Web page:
How do I recruit top talent to work in an 'unsexy' industry?
Question (Orig. on Quora) We are a medium sized building supply distribution company with an aging work force. Any advice other than paying well and offering competitive benefits?(that is our current strategy) Are using outside recruiters a good option?
Answer from Dan Walter
There is great top talent in every industry and location. Finding it is is never easy (even for the sexy companies and industries). Identifying what you mean by "top talent" is the first step.
I have a client, located in the SF Bay Area, who stated unequivocally that they wanted "World Class Talent", game-changers and leaders. But, they were only willing to pay a bit more than the median for these people. Turns out that "world class people" want world class pay...and autonomy, advancement potential etc.
What do you mean by "Top Talent?" Do you mean people who are looking to transform and industry? Visionaries? Amazing Tactical minds? Consistent high level executors? Something else?
Who are they "top" in relation to? The top swimmers in the countries best high schools are unlikely to be competitive with the top swimmers in the world (although it can sometimes happen.)
Once you have clearly identified WHO YOU WANT (and why you need them), you need to define WHO YOU ARE.
What makes your company great?
Is there something your company can offer that a sexy industry or company can't. Not everyone is looking to live in a metropolitan hub. Lot's of people are looking for space, or good schools, or less stress, or paid sabbaticals, or two extra weeks off each year or...you get the point.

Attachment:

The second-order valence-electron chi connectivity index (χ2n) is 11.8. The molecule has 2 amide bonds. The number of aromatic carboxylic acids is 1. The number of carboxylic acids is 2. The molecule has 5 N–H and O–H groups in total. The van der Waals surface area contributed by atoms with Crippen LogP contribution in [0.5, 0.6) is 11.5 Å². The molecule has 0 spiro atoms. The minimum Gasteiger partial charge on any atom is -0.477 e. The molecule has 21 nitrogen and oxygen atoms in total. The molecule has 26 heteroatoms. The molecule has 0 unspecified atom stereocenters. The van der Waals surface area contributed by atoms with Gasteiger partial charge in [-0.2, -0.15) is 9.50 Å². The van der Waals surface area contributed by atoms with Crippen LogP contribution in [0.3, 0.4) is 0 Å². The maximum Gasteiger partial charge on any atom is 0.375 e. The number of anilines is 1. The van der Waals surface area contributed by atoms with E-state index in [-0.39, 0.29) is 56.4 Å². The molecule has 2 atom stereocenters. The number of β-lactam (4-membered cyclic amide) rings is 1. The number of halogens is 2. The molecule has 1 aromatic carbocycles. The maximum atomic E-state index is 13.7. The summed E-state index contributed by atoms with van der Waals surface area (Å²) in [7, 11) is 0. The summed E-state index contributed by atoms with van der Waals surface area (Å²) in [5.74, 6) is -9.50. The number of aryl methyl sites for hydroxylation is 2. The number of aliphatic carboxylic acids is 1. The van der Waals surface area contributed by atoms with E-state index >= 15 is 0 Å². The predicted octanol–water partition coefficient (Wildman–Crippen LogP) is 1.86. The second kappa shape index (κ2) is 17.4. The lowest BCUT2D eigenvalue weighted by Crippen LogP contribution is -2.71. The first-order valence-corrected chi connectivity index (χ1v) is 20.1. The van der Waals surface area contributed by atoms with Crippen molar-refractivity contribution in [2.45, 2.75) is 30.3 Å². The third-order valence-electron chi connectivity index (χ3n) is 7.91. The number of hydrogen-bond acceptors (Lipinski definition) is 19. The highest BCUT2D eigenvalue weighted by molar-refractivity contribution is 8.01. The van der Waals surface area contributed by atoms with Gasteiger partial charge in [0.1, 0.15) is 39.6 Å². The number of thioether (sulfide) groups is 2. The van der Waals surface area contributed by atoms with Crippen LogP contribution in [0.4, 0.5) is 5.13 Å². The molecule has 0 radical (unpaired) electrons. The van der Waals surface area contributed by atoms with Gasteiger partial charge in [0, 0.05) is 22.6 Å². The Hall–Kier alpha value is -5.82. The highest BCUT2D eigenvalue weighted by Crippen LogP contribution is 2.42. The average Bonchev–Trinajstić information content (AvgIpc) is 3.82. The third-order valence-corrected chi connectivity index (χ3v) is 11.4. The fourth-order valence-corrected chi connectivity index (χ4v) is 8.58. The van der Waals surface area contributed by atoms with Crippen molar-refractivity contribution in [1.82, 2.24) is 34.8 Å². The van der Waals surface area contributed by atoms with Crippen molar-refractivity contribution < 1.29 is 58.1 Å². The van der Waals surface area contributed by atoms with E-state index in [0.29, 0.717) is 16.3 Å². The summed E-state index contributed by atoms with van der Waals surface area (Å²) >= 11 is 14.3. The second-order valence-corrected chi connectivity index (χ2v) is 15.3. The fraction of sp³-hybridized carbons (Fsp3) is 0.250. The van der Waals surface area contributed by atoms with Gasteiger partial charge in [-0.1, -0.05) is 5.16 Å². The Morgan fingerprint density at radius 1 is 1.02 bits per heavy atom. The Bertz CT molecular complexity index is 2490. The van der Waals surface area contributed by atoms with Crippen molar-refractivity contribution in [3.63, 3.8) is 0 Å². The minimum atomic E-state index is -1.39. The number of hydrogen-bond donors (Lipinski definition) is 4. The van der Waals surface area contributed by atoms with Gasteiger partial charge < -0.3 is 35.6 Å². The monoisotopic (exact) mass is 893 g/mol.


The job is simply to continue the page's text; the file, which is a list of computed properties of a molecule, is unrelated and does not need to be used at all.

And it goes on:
What is the opportunity for growth? Most "top Talent" are at the top because that has been a goal. Do you offer the ability to continue to grow? If not, can you find a way to add this to the job
AND...Don't sell yourself short! I have met people from all over who believe what they do is sexy, important and fascinating. They are passionate about something that many others would find mundane or boring. They are strivers who want to be the best and don;t care about the industries they have nothing to do with.
Sell to your strengths. A former sales manager used to tell me when I sold cars (for a very short time) "Sell the car that's on the lot." In other words it doesn't matter what else is potentially out there if you do a good enough job building interest in what is immediately tangible.
Lastly, if there are good recruiters, who know your industry, then by all means use them!